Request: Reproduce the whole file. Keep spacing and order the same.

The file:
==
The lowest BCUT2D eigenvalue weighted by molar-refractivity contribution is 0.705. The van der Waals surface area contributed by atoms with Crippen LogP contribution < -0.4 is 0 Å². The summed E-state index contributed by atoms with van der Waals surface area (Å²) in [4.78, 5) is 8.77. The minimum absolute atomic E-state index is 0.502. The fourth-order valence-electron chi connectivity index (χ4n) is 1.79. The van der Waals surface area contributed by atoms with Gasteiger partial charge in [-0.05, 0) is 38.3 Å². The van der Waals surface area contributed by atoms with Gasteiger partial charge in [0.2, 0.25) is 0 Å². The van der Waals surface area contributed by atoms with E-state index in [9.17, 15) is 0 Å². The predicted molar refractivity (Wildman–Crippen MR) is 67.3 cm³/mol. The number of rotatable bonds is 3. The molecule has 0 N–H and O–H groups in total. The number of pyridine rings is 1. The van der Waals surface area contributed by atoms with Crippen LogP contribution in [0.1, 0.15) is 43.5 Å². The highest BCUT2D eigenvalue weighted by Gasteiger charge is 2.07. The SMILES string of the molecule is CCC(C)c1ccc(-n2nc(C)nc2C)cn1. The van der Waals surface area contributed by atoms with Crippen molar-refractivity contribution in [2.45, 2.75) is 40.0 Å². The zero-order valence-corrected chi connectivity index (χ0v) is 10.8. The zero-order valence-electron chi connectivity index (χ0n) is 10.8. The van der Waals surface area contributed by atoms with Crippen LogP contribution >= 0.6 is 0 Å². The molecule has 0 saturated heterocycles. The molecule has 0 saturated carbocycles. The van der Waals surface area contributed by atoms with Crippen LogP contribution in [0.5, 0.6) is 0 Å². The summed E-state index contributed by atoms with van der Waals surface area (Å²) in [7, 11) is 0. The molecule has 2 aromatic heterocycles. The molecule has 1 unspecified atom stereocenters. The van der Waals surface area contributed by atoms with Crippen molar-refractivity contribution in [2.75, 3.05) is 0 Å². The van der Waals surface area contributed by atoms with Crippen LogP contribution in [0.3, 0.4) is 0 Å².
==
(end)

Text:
The lowest BCUT2D eigenvalue weighted by molar-refractivity contribution is 0.705. The van der Waals surface area contributed by atoms with Crippen LogP contribution < -0.4 is 0 Å². The summed E-state index contributed by atoms with van der Waals surface area (Å²) in [4.78, 5) is 8.77. The minimum absolute atomic E-state index is 0.502. The fourth-order valence-electron chi connectivity index (χ4n) is 1.79. The van der Waals surface area contributed by atoms with Gasteiger partial charge in [-0.05, 0) is 38.3 Å². The van der Waals surface area contributed by atoms with Gasteiger partial charge in [0.2, 0.25) is 0 Å². The van der Waals surface area contributed by atoms with E-state index in [9.17, 15) is 0 Å². The predicted molar refractivity (Wildman–Crippen MR) is 67.3 cm³/mol. The number of rotatable bonds is 3. The molecule has 0 N–H and O–H groups in total. The number of pyridine rings is 1. The van der Waals surface area contributed by atoms with Crippen LogP contribution in [0.1, 0.15) is 43.5 Å². The highest BCUT2D eigenvalue weighted by Gasteiger charge is 2.07. The SMILES string of the molecule is CCC(C)c1ccc(-n2nc(C)nc2C)cn1. The van der Waals surface area contributed by atoms with Crippen molar-refractivity contribution in [2.45, 2.75) is 40.0 Å². The zero-order valence-corrected chi connectivity index (χ0v) is 10.8. The zero-order valence-electron chi connectivity index (χ0n) is 10.8. The van der Waals surface area contributed by atoms with Crippen LogP contribution >= 0.6 is 0 Å². The molecule has 0 saturated heterocycles. The molecule has 0 saturated carbocycles. The van der Waals surface area contributed by atoms with Crippen LogP contribution in [0.5, 0.6) is 0 Å². The summed E-state index contributed by atoms with van der Waals surface area (Å²) in [7, 11) is 0. The molecule has 2 aromatic heterocycles. The molecule has 1 unspecified atom stereocenters. The van der Waals surface area contributed by atoms with Crippen molar-refractivity contribution in [2.75, 3.05) is 0 Å². The van der Waals surface area contributed by atoms with Crippen LogP contribution in [0.3, 0.4) is 0 Å².